Google Works With Government To Take Down Child Pornography
Michael Harper for redOrbit.com — Your Universe Online
Google announced increased measures to not just fight against child pornography, but to completely remove it from the web.
Ever a guardian and champion of the free and open access the Internet delivers its users, the search giant admits that sometimes that which can be used for good can also be used for evil. Therefore it will be approaching the problem of child pornography on the two fronts where it has the most power: Money and Technology.
Google says it is investing $5 million to prevent the abuse and exploitation of children. It is also working with other companies to build a cross-industry database of these pornographic images to help other companies, law enforcement officials and non-profits locate and remove these and similar images from the web. These efforts come after British Prime Minister David Cameron and others promised to “put the heat on” companies like Google to block and remove pornographic and violent pictures.
Saying the Internet as a whole needs to work together as a community to attack the problem of child pornography, Google is working with other tech firms to handle the hardware and software side of this battle. Part of this includes a large database that other parties can use to identify child porn and even remove it from the web.
The company says it has been tagging known pictures of child sexual abuse since 2008, allowing the search giant to hunt down any duplicate images lying around the Internet. Rather than dedicate a staff of watchdogs to find multiple instances of these vile pictures, the hashing technology used to tag these pictures attaches a unique ID to each offending image, allowing its computers to scour the web unmonitored. The new cross-industry database will build on existing stores of data and allow other organizations to add and delete instances of these images elsewhere online. As a part of its $5 million effort, Google will be creating a $2 million Child Protection Technology Fund to help further develop effective tools to find and delete child pornography.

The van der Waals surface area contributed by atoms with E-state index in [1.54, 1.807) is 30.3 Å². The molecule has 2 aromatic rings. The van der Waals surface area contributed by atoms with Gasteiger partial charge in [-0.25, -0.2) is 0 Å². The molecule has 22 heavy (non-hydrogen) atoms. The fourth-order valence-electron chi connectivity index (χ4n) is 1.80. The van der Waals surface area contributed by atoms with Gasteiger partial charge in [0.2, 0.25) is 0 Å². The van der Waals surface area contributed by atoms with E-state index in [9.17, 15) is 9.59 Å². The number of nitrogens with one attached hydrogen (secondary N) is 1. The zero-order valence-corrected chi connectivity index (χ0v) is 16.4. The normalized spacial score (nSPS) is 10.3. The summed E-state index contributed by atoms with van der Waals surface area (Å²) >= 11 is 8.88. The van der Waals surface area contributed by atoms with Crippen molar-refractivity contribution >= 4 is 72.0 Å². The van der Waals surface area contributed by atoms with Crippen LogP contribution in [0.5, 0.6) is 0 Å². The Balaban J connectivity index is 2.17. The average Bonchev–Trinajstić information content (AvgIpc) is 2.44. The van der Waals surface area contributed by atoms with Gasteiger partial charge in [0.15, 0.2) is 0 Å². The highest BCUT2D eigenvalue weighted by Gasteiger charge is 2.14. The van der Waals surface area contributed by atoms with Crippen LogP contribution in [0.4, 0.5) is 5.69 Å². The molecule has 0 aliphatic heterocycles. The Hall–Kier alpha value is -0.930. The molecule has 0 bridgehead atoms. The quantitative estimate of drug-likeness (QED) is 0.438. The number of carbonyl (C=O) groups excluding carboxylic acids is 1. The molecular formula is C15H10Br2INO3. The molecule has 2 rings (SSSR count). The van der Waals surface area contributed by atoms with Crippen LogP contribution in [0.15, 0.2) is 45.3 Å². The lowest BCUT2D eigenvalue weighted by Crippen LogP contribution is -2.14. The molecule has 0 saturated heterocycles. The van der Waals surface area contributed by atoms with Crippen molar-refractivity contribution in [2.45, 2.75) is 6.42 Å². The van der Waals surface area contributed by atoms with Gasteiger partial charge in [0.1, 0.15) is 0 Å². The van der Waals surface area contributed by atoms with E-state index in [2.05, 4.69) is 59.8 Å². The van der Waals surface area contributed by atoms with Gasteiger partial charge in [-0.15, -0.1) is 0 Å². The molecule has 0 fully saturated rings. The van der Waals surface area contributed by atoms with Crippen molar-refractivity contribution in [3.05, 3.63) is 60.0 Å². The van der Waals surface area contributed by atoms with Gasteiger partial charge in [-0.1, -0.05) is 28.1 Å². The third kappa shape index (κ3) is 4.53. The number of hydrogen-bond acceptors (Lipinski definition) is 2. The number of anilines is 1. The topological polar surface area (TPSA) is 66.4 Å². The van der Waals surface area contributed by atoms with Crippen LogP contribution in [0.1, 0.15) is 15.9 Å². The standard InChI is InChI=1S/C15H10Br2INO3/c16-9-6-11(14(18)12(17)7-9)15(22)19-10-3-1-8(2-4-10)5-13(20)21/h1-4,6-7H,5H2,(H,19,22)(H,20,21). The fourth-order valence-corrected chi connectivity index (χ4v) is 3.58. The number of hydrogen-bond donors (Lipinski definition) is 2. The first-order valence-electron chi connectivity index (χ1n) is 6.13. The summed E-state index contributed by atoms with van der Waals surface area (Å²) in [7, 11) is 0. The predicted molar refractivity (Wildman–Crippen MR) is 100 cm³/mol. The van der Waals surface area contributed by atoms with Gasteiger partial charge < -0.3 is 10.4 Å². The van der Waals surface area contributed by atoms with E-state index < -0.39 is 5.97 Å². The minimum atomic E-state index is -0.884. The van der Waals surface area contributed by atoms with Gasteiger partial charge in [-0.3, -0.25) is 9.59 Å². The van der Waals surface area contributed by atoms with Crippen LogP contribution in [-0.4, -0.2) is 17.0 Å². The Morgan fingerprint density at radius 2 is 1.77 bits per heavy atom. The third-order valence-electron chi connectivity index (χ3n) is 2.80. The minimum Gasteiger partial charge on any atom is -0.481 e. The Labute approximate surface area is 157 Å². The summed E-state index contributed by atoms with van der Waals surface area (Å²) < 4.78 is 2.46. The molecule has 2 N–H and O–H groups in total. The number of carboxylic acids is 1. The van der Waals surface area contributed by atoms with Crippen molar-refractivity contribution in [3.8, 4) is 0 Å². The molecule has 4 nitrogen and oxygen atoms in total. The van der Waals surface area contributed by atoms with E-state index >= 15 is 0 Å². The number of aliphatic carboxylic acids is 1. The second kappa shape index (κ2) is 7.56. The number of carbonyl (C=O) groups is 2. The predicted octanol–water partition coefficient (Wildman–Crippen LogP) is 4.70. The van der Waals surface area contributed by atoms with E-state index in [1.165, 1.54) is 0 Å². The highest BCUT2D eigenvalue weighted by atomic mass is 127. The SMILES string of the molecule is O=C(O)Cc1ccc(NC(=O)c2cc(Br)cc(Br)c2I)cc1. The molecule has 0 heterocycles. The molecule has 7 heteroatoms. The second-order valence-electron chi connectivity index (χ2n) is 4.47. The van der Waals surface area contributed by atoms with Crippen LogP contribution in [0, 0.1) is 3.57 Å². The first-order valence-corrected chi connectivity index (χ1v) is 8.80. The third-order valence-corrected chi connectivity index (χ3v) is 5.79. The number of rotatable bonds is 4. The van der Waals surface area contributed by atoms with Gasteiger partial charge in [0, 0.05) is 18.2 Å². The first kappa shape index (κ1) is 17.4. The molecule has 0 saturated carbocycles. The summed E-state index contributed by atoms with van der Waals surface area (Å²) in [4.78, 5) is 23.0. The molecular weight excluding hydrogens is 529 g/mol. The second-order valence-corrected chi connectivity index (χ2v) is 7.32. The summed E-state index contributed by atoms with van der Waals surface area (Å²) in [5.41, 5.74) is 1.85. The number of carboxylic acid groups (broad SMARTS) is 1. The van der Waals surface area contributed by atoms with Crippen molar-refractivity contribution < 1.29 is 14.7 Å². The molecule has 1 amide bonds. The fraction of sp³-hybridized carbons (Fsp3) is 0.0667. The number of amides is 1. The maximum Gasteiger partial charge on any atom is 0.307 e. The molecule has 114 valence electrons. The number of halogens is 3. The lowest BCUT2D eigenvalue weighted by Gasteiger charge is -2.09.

It´s a problem which has been increasing in recent years. According to Google´s blog post, the National Center for Missing and Exploited Children (NCMEC) reported 17.3 million images and videos of suspected child abuse through its Cybertipline. This number is four times higher than what another organization, the Exploited Children’s Division (ECD), reported in 2007.
Google has spoken out against child pornography in the past and has worked to keep these images away from the web, joining the Technology Coalition in 2006 integrating its hashing technology in 2008. This weekend´s announcement furthers the company’s quest to completely get rid of all such images.
“We´re in the business of making information widely available, but there´s certain “information” that should never be created or found,” writes Jacquelline Fuller, the director of Google Giving in a blog post.
“We can do a lot to ensure it´s not available online–and that when people try to share this disgusting content they are caught and prosecuted,” she writes.
Google will likely brag about its increased activity in this fight when it joins Microsoft, Yahoo and others at a summit meeting with the UK´s Culture Secretary Maria Miller. Following the violent murder of a five year-old by an attacker who was later found to have viewed child pornography, Ms. Miller called these companies to meet with her to find ways to completely remove this content from the web.
“A relatively small number of organizations wield a great deal of online power – and I believe that with that power comes a great responsibility. Given the grave concerns that have been raised it is right that we now consider what more could and should be done in this area,” wrote Miller in her letter to these companies.
They´ll meet in the UK this week.